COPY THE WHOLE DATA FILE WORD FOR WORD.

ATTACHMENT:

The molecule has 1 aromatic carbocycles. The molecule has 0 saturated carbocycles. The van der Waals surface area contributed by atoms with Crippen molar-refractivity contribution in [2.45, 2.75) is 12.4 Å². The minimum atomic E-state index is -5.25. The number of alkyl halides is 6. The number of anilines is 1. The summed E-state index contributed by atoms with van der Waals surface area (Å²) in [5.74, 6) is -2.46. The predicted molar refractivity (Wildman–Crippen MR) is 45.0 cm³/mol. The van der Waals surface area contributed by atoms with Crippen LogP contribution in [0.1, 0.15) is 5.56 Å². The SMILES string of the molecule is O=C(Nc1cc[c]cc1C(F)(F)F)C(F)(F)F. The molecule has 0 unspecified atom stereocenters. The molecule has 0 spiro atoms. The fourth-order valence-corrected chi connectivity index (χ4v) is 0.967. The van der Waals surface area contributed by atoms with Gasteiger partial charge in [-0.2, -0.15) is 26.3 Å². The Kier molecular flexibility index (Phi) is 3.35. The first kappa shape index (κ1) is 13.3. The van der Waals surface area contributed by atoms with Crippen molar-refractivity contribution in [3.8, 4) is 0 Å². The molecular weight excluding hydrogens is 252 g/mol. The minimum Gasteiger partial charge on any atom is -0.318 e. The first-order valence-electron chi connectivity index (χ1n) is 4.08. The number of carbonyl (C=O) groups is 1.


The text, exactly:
The molecule has 1 aromatic carbocycles. The molecule has 0 saturated carbocycles. The van der Waals surface area contributed by atoms with Crippen molar-refractivity contribution in [2.45, 2.75) is 12.4 Å². The minimum atomic E-state index is -5.25. The number of alkyl halides is 6. The number of anilines is 1. The summed E-state index contributed by atoms with van der Waals surface area (Å²) in [5.74, 6) is -2.46. The predicted molar refractivity (Wildman–Crippen MR) is 45.0 cm³/mol. The van der Waals surface area contributed by atoms with Crippen LogP contribution in [0.1, 0.15) is 5.56 Å². The SMILES string of the molecule is O=C(Nc1cc[c]cc1C(F)(F)F)C(F)(F)F. The molecule has 0 unspecified atom stereocenters. The molecule has 0 spiro atoms. The fourth-order valence-corrected chi connectivity index (χ4v) is 0.967. The van der Waals surface area contributed by atoms with Gasteiger partial charge in [-0.2, -0.15) is 26.3 Å². The Kier molecular flexibility index (Phi) is 3.35. The first kappa shape index (κ1) is 13.3. The van der Waals surface area contributed by atoms with Crippen molar-refractivity contribution in [3.8, 4) is 0 Å². The molecular weight excluding hydrogens is 252 g/mol. The minimum Gasteiger partial charge on any atom is -0.318 e. The first-order valence-electron chi connectivity index (χ1n) is 4.08. The number of carbonyl (C=O) groups is 1.